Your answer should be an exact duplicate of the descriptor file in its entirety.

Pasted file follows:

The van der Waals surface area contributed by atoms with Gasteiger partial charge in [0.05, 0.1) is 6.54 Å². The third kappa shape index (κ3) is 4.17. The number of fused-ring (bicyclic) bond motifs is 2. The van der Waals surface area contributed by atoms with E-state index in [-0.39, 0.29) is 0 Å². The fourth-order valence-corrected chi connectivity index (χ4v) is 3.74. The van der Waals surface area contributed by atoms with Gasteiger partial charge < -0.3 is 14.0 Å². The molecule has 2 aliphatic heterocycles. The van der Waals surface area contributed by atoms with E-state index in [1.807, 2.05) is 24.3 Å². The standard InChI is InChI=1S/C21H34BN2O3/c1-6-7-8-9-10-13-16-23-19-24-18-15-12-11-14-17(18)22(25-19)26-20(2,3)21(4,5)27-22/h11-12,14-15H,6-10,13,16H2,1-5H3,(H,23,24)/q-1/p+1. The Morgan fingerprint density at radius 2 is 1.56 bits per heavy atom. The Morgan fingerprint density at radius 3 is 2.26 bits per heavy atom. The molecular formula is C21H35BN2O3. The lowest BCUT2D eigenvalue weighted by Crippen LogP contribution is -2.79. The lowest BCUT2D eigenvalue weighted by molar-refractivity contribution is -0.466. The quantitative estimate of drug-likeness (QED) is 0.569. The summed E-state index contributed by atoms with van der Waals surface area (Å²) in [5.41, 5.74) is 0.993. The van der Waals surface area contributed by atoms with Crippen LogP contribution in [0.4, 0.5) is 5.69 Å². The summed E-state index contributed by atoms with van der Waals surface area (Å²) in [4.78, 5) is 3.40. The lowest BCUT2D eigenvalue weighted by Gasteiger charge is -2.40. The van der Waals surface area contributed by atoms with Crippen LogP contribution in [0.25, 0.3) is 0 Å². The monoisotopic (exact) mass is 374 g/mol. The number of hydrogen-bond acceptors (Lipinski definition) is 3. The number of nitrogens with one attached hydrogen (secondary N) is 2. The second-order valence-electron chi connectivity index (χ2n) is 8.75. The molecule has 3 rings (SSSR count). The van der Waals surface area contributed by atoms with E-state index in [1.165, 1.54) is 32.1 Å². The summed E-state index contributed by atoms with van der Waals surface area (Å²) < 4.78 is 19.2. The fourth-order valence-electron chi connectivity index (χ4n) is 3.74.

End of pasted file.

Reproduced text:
The van der Waals surface area contributed by atoms with Gasteiger partial charge in [0.05, 0.1) is 6.54 Å². The third kappa shape index (κ3) is 4.17. The number of fused-ring (bicyclic) bond motifs is 2. The van der Waals surface area contributed by atoms with E-state index in [-0.39, 0.29) is 0 Å². The fourth-order valence-corrected chi connectivity index (χ4v) is 3.74. The van der Waals surface area contributed by atoms with Gasteiger partial charge < -0.3 is 14.0 Å². The molecule has 2 aliphatic heterocycles. The van der Waals surface area contributed by atoms with E-state index in [1.807, 2.05) is 24.3 Å². The standard InChI is InChI=1S/C21H34BN2O3/c1-6-7-8-9-10-13-16-23-19-24-18-15-12-11-14-17(18)22(25-19)26-20(2,3)21(4,5)27-22/h11-12,14-15H,6-10,13,16H2,1-5H3,(H,23,24)/q-1/p+1. The Morgan fingerprint density at radius 2 is 1.56 bits per heavy atom. The Morgan fingerprint density at radius 3 is 2.26 bits per heavy atom. The molecular formula is C21H35BN2O3. The lowest BCUT2D eigenvalue weighted by Crippen LogP contribution is -2.79. The lowest BCUT2D eigenvalue weighted by molar-refractivity contribution is -0.466. The quantitative estimate of drug-likeness (QED) is 0.569. The summed E-state index contributed by atoms with van der Waals surface area (Å²) in [5.41, 5.74) is 0.993. The van der Waals surface area contributed by atoms with Crippen LogP contribution in [0.4, 0.5) is 5.69 Å². The summed E-state index contributed by atoms with van der Waals surface area (Å²) in [4.78, 5) is 3.40. The lowest BCUT2D eigenvalue weighted by Gasteiger charge is -2.40. The van der Waals surface area contributed by atoms with Crippen LogP contribution in [0.25, 0.3) is 0 Å². The monoisotopic (exact) mass is 374 g/mol. The number of hydrogen-bond acceptors (Lipinski definition) is 3. The number of nitrogens with one attached hydrogen (secondary N) is 2. The second-order valence-electron chi connectivity index (χ2n) is 8.75. The molecule has 3 rings (SSSR count). The van der Waals surface area contributed by atoms with E-state index in [1.165, 1.54) is 32.1 Å². The summed E-state index contributed by atoms with van der Waals surface area (Å²) < 4.78 is 19.2. The fourth-order valence-electron chi connectivity index (χ4n) is 3.74.